Friday, November 15, 2013

Obama's Gettysburg Bypass

Obama snubs the commemoration of the 150th anniversary of Lincoln's Gettysburg Address.
(WSJ) The White House recently whispered out the back door that President Obama would not appear in Pennsylvania next Tuesday at the ceremonies for the 150th anniversary of Abraham Lincoln's Gettysburg Address. The political betting had been that this was a big-speech venue whose glow Mr. Obama would not want to miss. The higher-road expectation was that this particular Civil War anniversary required the presence of this particular American president. It's not happening. The administration's official attendee will be Secretary of the Interior Sally Jewell.

The White House offered no explanation beyond Jay Carney's bloodless reply to a reporter: "I think Americans will take the appropriate time to consider the speech that was delivered there. I would simply say that I have no updates on the president's schedule."

What was he supposed to say? Once the president—or whoever—decided he wouldn't attend, no possible explanation was going to suffice for the Gettysburg no-show.

There is no inclination in this quarter to second-guess the White House's rationale for not attending. And maybe it's just as well we won't hear Mr. Obama's thoughts on the Gettysburg Address. Those words were about a renewal of the nation's unity, and five years into the Obama presidency, the United States is about as politically divided as it can get. The division is so intense that Americans paint their political beliefs in one of two colors: blue or red.

That this division exists in 2013, 150 years after Lincoln wrote those words, is ironic, to say the least. So it is unavoidable that any reflection on the anniversary of the ceremony at Gettysburg Cemetery in 1863 has to occur inside the context of the nation's current presidency and what that presidency stands for.

At Gettysburg, Lincoln described the nation's origin, its civil war and its future with a poetic concision not heard since the first chapter of Genesis. We do not call his words a speech, as in a farewell speech. It was an address delivered to all the American people at a pivotal moment to describe what he hoped would come after the war. He spoke of "unfinished business."

All will agree that the unfinished business included Nov. 4, 2008, the day the American people elected a black man into their presidency. This came 54 years after the judicial branch decided in Brown v. Board of Education that racially segregated public schools were unconstitutional, and 43 years after the legislative branch passed the Voting Rights Act. "All men," Lincoln said in the address's first sentence, "are created equal."

What Lincoln said next matters most for those living in the here and now, and who are so at odds over the nation's direction and governing ideas.

In the moment before he spoke the address's final, famous words—that government of, by and for the people "shall not perish from the earth," he uttered what may be its most potent phrase. "This nation," Lincoln said, will have "a new birth of freedom."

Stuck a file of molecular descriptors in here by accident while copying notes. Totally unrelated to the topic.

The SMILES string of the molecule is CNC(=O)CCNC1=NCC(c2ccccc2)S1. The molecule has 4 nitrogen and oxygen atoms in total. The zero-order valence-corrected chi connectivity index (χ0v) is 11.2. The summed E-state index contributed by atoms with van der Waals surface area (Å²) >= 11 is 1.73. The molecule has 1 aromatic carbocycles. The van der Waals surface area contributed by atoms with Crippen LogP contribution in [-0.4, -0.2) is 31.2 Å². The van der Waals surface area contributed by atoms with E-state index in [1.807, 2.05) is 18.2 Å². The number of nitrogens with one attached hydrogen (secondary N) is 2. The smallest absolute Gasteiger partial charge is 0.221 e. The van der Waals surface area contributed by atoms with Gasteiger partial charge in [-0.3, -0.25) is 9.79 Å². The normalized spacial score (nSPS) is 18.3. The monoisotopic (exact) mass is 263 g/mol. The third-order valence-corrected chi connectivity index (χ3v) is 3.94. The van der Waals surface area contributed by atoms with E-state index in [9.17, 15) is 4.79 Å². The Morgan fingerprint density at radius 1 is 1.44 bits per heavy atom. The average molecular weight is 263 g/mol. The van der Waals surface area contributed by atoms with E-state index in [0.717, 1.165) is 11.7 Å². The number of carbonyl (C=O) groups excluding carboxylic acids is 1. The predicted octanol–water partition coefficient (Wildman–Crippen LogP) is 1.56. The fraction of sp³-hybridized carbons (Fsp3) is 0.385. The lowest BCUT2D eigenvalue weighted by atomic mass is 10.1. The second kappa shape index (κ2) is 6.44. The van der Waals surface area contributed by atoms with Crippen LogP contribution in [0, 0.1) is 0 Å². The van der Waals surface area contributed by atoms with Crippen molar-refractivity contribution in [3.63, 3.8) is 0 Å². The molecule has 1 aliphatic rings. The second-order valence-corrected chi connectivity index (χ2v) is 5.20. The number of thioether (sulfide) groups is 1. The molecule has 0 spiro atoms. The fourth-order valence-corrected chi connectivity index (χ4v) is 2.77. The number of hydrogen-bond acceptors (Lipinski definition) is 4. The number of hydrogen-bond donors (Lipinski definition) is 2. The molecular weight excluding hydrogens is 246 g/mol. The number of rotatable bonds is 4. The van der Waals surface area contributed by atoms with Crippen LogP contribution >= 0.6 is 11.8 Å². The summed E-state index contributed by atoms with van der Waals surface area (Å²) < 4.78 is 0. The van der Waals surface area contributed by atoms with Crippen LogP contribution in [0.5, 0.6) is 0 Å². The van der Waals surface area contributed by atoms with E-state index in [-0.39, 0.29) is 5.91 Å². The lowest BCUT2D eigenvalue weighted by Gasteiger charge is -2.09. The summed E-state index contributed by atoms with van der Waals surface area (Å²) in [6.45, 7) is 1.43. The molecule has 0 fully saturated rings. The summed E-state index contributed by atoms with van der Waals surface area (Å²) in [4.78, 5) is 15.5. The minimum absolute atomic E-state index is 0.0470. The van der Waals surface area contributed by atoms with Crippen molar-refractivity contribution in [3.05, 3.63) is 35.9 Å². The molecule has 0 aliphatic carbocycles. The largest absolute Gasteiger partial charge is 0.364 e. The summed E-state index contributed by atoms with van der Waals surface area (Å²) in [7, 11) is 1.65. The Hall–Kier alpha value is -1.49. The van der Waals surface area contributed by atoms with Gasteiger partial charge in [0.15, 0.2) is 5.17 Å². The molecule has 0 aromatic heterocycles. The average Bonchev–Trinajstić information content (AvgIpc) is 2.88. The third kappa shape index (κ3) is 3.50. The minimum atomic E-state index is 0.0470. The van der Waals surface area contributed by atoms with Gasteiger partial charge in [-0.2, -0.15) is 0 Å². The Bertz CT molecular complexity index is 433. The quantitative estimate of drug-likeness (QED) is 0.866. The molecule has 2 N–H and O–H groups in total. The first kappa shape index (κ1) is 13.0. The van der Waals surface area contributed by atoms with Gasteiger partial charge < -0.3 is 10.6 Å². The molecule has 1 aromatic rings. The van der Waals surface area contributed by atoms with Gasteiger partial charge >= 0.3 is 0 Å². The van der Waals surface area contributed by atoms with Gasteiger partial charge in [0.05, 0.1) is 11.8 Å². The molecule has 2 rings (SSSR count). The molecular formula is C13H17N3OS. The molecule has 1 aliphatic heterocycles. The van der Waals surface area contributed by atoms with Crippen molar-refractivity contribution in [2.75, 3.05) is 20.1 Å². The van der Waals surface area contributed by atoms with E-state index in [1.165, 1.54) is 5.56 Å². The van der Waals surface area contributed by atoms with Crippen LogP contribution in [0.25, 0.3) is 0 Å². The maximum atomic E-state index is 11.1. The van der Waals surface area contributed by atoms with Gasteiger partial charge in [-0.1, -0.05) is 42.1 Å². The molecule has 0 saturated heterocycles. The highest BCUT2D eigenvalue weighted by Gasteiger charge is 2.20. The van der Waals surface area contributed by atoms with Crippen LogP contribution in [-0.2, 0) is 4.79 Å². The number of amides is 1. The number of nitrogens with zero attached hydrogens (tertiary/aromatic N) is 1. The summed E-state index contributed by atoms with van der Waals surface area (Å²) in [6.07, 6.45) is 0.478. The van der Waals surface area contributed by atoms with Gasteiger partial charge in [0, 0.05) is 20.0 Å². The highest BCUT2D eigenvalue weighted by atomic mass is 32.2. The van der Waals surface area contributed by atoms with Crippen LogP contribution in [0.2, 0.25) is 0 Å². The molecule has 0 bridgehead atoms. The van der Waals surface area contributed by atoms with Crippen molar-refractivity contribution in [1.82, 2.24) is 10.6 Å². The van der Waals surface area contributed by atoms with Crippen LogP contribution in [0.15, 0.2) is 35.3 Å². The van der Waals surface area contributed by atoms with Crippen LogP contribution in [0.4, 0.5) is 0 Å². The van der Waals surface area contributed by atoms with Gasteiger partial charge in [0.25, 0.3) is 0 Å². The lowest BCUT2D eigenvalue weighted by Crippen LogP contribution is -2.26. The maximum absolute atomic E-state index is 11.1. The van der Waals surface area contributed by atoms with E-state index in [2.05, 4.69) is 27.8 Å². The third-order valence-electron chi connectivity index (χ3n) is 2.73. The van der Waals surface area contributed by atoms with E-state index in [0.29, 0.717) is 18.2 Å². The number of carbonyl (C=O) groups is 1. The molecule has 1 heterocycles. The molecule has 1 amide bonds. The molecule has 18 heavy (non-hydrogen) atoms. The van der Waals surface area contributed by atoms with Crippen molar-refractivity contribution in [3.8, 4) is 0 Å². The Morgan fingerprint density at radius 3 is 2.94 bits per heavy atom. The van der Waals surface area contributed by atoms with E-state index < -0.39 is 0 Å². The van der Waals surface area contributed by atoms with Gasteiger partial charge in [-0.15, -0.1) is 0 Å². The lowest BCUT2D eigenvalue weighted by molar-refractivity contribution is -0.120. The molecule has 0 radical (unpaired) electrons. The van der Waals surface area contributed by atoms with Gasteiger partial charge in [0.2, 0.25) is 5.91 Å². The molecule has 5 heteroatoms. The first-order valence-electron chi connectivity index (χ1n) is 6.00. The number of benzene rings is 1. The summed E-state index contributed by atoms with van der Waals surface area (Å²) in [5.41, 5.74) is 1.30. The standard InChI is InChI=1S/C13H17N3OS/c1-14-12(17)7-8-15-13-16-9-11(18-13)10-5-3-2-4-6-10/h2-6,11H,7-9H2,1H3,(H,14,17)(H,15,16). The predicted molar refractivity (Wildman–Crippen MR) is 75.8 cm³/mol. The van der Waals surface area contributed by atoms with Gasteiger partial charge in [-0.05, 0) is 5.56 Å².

Lincoln's phrase, "a new birth of freedom," suggests a radical freedom. The Civil War had shaken the nation out of its unfree state, and Lincoln was asserting that America would now pursue an even higher state of freedom. But what would be the shape and content of this radical American freedom?

The clue may be found in the one word favored in all presidents' speeches—"we." There is general agreement that "we" is shorthand for "We the People" of the U.S. Constitution's Preamble. There is less consensus on what that phrase was intended to mean.

We know what President Obama thinks it means. In every speech given during his presidency, and in virtually every policy direction he has proposed in those speeches, it is clear that when Mr. Obama says "we," he means the federal government acting at its seat of power in Washington, D.C.

For Mr. Obama, and many others, "We the People" means not the Union of sovereign states, the Union for which a civil war was fought, but the single political agency of the national government. Had he decided to show up Tuesday in Gettsyburg, Mr. Obama would have repeated his belief that American freedom flows forward from acts taken by one national government, itself defining and administering the collective will of some inchoate force called "we."

It is impossible to imagine that Lincoln thought that the "new birth of freedom" made possible by the sacrifice at Gettysburg would become almost solely the result of choices made by modern America's hugely aggrandized unitary state.

Lincoln was not "anti-government" and obviously not averse to federal power. But surely Lincoln, the Illinois frontier lawyer who spoke of a nation "conceived in liberty," would be aghast to see the piling up of laws, rules, must-dos and must-not-dos that pervade the American workplace, judicial code, commerce, health care, education, and even, of all things, common speech.

Lincoln's purpose in reuniting the nation was to elevate, not diminish, freedom for "men," for individuals. Barack Obama's election to the presidency personifies Lincoln's purpose. We will wait for some future president to renew the full meaning of Lincoln's ideas at that Gettysburg battlefield.